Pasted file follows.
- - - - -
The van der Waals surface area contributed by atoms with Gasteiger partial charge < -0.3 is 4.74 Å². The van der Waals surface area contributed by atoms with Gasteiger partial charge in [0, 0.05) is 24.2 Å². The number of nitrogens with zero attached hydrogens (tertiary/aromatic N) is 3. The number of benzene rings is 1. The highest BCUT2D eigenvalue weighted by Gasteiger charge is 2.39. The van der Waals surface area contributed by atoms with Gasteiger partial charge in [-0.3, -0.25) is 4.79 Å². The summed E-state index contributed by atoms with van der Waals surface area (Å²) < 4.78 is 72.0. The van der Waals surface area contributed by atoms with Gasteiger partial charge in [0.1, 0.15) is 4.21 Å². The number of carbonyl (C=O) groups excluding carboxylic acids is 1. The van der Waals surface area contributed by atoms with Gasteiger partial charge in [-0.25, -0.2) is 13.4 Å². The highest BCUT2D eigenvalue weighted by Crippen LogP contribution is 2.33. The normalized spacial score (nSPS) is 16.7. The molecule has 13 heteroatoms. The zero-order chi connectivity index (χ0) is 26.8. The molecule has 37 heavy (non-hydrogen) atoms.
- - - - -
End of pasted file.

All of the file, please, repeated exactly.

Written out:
The van der Waals surface area contributed by atoms with Gasteiger partial charge < -0.3 is 4.74 Å². The van der Waals surface area contributed by atoms with Gasteiger partial charge in [0, 0.05) is 24.2 Å². The number of nitrogens with zero attached hydrogens (tertiary/aromatic N) is 3. The number of benzene rings is 1. The highest BCUT2D eigenvalue weighted by Gasteiger charge is 2.39. The van der Waals surface area contributed by atoms with Gasteiger partial charge in [-0.3, -0.25) is 4.79 Å². The summed E-state index contributed by atoms with van der Waals surface area (Å²) < 4.78 is 72.0. The van der Waals surface area contributed by atoms with Gasteiger partial charge in [0.1, 0.15) is 4.21 Å². The number of carbonyl (C=O) groups excluding carboxylic acids is 1. The van der Waals surface area contributed by atoms with Gasteiger partial charge in [-0.25, -0.2) is 13.4 Å². The highest BCUT2D eigenvalue weighted by Crippen LogP contribution is 2.33. The normalized spacial score (nSPS) is 16.7. The molecule has 13 heteroatoms. The zero-order chi connectivity index (χ0) is 26.8. The molecule has 37 heavy (non-hydrogen) atoms.